All major cities are home to 'growling under-bellies,' places you are warned about before you arrive, areas that seem to serve the only purpose of getting you from A to B. The King's Cross area of London, used to fall into this 'don't linger' category but since the opening of Rough Luxe, a nine-bedroomed luxury hotel, you might be persuaded to hang around just a little longer.
The hotel, located in the grounds of a Grade II listed Georgian Terrace was previously owned by an Italian family. As the new owner's refurbishment project began, it soon became clear that years of neglect compounded by the limitations offered by the Grade II listing would result in a challenging set of design dilemmas.
Enter Rabih Hage, the Creative Mind/Interior Designer behind the hotel's uniquely, original concept.
Rabih found his inspiration for the project in the layers of peeling wallpaper – on seeing the remnants of ancient wallpaper dating from the 1850's onwards, he decided to merge the past with the present, creating an 'urban archeology' of unplastered and unadorned walls as a backdrop, or a stage upon which to feature works of modern art.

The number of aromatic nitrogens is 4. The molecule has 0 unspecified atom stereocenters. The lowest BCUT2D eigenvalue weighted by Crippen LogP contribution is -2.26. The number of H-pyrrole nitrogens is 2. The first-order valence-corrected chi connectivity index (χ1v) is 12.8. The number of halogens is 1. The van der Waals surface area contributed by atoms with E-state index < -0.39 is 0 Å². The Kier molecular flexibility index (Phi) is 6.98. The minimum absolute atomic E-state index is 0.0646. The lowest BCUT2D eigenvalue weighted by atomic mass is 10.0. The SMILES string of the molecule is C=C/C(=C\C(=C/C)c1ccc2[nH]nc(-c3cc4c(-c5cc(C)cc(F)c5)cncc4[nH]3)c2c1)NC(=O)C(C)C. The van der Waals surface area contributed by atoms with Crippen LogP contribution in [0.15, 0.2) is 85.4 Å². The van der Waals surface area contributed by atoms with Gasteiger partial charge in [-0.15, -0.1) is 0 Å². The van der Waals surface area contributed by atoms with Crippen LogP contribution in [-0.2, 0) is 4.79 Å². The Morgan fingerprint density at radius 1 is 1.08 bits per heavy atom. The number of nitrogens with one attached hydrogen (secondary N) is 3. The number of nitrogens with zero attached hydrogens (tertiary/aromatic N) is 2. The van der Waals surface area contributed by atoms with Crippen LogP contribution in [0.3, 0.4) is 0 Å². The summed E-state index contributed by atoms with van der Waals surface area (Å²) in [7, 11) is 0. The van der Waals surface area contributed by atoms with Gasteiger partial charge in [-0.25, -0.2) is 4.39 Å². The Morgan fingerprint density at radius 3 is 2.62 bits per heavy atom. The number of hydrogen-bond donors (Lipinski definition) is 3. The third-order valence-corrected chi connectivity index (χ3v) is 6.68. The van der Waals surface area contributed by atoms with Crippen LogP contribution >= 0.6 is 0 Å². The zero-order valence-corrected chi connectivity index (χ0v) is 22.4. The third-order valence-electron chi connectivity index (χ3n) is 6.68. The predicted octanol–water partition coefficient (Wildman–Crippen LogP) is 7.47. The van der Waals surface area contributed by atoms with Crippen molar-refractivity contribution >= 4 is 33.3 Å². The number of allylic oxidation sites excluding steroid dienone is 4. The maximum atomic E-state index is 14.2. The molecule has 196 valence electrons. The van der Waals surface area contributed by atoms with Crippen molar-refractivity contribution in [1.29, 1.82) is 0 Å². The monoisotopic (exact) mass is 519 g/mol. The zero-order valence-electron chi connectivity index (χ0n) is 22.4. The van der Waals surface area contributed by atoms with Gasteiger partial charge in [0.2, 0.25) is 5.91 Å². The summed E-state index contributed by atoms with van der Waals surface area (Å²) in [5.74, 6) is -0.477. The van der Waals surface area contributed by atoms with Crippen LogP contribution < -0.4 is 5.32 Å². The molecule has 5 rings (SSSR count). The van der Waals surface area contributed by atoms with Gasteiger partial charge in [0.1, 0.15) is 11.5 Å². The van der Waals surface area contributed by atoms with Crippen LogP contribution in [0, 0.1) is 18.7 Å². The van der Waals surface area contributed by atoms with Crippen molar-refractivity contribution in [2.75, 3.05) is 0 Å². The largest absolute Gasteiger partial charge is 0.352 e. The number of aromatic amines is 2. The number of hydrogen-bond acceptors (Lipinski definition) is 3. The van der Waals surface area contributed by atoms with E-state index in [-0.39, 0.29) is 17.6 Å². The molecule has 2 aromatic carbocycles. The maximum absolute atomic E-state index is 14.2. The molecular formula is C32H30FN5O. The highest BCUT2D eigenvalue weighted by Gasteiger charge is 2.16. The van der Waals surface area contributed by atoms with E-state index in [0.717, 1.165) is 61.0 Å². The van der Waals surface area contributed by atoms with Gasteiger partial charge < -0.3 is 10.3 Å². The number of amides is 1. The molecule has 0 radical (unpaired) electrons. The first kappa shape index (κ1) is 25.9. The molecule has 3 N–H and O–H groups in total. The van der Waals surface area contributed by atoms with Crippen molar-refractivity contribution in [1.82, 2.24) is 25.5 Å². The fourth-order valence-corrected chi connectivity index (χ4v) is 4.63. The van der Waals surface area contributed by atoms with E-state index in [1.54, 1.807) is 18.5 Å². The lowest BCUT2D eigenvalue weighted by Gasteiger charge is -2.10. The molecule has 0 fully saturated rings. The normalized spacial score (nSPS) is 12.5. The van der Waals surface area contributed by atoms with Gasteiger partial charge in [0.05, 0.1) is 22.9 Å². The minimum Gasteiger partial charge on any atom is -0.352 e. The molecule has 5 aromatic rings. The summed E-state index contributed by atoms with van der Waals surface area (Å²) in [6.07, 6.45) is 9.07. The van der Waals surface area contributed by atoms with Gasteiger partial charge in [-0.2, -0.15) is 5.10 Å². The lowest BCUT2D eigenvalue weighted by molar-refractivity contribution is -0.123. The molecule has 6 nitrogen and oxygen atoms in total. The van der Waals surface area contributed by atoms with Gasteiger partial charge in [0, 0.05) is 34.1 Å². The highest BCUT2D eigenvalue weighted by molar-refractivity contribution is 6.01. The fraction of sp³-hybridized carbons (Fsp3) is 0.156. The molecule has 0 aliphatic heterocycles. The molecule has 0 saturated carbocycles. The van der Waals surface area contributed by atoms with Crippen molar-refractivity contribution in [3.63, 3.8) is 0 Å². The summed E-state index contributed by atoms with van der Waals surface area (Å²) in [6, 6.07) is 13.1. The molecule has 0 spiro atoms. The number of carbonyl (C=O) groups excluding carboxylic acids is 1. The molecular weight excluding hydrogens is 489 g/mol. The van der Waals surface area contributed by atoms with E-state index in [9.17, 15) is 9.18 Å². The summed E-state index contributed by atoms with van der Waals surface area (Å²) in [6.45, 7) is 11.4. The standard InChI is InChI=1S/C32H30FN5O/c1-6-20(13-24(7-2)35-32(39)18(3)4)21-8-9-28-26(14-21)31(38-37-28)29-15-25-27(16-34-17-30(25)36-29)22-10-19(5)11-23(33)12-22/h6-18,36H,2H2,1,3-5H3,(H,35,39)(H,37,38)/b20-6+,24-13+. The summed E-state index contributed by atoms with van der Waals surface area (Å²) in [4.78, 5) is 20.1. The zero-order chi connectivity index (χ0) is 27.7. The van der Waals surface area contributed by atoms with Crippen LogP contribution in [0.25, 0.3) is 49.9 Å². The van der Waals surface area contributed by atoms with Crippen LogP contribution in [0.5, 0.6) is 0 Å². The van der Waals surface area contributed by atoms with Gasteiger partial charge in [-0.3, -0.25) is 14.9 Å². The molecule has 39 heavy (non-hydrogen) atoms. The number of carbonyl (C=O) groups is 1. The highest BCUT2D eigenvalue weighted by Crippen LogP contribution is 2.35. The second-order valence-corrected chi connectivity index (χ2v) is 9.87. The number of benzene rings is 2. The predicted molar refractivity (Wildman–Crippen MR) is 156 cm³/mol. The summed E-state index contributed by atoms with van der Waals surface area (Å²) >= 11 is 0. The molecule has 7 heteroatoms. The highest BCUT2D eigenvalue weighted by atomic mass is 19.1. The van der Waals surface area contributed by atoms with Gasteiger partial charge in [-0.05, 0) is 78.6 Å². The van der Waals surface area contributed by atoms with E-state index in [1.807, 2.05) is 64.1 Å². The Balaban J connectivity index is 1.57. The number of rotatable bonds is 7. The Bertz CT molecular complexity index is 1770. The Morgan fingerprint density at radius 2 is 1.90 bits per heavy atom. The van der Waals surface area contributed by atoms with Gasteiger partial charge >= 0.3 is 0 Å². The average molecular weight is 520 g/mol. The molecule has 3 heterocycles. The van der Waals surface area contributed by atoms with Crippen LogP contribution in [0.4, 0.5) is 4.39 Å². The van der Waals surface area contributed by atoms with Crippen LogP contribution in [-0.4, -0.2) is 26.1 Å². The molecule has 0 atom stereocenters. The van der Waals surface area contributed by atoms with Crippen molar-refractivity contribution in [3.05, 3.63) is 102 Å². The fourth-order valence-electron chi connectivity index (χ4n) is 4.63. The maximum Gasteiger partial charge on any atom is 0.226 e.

So what does 'luxury' mean in these recessionary times? Rabih, sees quality in details.
“Beauty is subjective. Perfection doesn't mean beauty. It's not important. What makes a place great to stay is the location. The welcome you get and how well you are looked after. The material side is irrelevant.”
Looking at the pictures of the hotel, you may be inclined to agree with him! Like the 70's punk rockers who made this area of London their home, Rough Luxe is a punk of a hotel!
With unfinished plasterwork and bare floorboards, it looks like the painters and decorators 'done a runner' with the money! The light fittings may remain untouched from days gone by but the upholstered furniture looks sumptuously decadent.
“A little bit of luxury in a rough part of London. A little bit of rough in a luxurious London.” Whatever way you look at it, Rough Luxe is a refreshingly irreverent take on overt consumerism. MM
Images by Marcus Peel